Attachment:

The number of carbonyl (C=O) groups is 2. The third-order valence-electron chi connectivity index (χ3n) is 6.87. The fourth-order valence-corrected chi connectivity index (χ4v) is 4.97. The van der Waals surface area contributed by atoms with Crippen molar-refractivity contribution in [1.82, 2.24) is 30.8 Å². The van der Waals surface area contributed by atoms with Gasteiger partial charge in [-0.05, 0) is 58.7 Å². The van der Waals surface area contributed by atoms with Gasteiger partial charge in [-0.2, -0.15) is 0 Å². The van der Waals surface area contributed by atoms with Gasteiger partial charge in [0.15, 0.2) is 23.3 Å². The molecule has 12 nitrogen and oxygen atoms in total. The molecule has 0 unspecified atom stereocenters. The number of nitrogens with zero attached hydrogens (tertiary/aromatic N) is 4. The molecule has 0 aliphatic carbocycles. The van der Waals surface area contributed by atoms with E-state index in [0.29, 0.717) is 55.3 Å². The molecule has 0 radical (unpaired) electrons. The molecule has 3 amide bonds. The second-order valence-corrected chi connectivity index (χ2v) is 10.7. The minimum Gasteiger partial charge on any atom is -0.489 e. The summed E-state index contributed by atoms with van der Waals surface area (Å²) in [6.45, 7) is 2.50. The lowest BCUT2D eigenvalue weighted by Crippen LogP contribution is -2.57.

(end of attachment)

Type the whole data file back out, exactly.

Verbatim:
The number of carbonyl (C=O) groups is 2. The third-order valence-electron chi connectivity index (χ3n) is 6.87. The fourth-order valence-corrected chi connectivity index (χ4v) is 4.97. The van der Waals surface area contributed by atoms with Crippen molar-refractivity contribution in [1.82, 2.24) is 30.8 Å². The van der Waals surface area contributed by atoms with Gasteiger partial charge in [-0.05, 0) is 58.7 Å². The van der Waals surface area contributed by atoms with Gasteiger partial charge in [-0.2, -0.15) is 0 Å². The van der Waals surface area contributed by atoms with Gasteiger partial charge in [0.15, 0.2) is 23.3 Å². The molecule has 12 nitrogen and oxygen atoms in total. The molecule has 0 unspecified atom stereocenters. The number of nitrogens with zero attached hydrogens (tertiary/aromatic N) is 4. The molecule has 0 aliphatic carbocycles. The van der Waals surface area contributed by atoms with E-state index in [0.29, 0.717) is 55.3 Å². The molecule has 0 radical (unpaired) electrons. The molecule has 3 amide bonds. The second-order valence-corrected chi connectivity index (χ2v) is 10.7. The minimum Gasteiger partial charge on any atom is -0.489 e. The summed E-state index contributed by atoms with van der Waals surface area (Å²) in [6.45, 7) is 2.50. The lowest BCUT2D eigenvalue weighted by Crippen LogP contribution is -2.57.